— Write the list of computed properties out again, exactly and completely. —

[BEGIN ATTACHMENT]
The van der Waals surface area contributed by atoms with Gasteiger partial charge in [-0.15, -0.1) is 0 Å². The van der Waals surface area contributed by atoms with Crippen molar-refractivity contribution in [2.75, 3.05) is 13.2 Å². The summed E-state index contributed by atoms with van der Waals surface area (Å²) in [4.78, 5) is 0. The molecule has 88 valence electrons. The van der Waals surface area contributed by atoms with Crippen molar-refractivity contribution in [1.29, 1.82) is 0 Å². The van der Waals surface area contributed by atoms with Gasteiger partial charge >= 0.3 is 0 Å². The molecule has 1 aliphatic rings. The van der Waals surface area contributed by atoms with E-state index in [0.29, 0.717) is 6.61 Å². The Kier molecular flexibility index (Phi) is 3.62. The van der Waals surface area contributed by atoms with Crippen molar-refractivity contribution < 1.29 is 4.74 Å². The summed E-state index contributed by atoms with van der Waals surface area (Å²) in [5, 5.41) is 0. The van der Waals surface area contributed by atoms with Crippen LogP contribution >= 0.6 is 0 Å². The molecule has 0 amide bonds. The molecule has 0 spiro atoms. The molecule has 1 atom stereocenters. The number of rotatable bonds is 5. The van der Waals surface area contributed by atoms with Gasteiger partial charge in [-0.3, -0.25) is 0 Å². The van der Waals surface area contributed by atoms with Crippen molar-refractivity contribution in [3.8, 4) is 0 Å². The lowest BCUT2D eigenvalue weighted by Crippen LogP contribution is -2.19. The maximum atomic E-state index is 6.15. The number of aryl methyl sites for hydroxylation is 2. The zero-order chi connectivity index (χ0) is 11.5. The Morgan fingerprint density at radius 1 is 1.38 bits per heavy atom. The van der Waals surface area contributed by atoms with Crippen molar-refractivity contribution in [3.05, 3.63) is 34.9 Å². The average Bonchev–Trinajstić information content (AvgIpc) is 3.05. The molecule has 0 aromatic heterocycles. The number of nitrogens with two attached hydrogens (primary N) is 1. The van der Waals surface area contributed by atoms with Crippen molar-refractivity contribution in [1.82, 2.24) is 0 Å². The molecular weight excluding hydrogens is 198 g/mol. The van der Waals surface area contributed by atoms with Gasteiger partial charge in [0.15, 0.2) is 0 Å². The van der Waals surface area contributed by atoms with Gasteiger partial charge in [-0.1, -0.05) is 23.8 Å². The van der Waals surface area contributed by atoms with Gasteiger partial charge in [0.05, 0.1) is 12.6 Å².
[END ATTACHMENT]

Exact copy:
The van der Waals surface area contributed by atoms with Gasteiger partial charge in [-0.15, -0.1) is 0 Å². The van der Waals surface area contributed by atoms with Crippen molar-refractivity contribution in [2.75, 3.05) is 13.2 Å². The summed E-state index contributed by atoms with van der Waals surface area (Å²) in [4.78, 5) is 0. The molecule has 88 valence electrons. The van der Waals surface area contributed by atoms with Crippen molar-refractivity contribution in [1.29, 1.82) is 0 Å². The van der Waals surface area contributed by atoms with Gasteiger partial charge >= 0.3 is 0 Å². The molecule has 1 aliphatic rings. The van der Waals surface area contributed by atoms with E-state index in [0.29, 0.717) is 6.61 Å². The Kier molecular flexibility index (Phi) is 3.62. The van der Waals surface area contributed by atoms with Crippen molar-refractivity contribution < 1.29 is 4.74 Å². The summed E-state index contributed by atoms with van der Waals surface area (Å²) in [5, 5.41) is 0. The van der Waals surface area contributed by atoms with Crippen LogP contribution >= 0.6 is 0 Å². The molecule has 0 amide bonds. The molecule has 0 spiro atoms. The molecule has 1 atom stereocenters. The number of rotatable bonds is 5. The van der Waals surface area contributed by atoms with Gasteiger partial charge in [-0.3, -0.25) is 0 Å². The van der Waals surface area contributed by atoms with Crippen molar-refractivity contribution in [3.8, 4) is 0 Å². The lowest BCUT2D eigenvalue weighted by Crippen LogP contribution is -2.19. The maximum atomic E-state index is 6.15. The number of aryl methyl sites for hydroxylation is 2. The zero-order chi connectivity index (χ0) is 11.5. The Morgan fingerprint density at radius 1 is 1.38 bits per heavy atom. The van der Waals surface area contributed by atoms with Crippen molar-refractivity contribution in [3.05, 3.63) is 34.9 Å². The average Bonchev–Trinajstić information content (AvgIpc) is 3.05. The molecule has 0 aromatic heterocycles. The number of nitrogens with two attached hydrogens (primary N) is 1. The van der Waals surface area contributed by atoms with Crippen molar-refractivity contribution in [1.82, 2.24) is 0 Å². The molecular weight excluding hydrogens is 198 g/mol. The van der Waals surface area contributed by atoms with Gasteiger partial charge in [0.15, 0.2) is 0 Å². The van der Waals surface area contributed by atoms with Gasteiger partial charge in [-0.1, -0.05) is 23.8 Å². The van der Waals surface area contributed by atoms with Gasteiger partial charge in [0.05, 0.1) is 12.6 Å².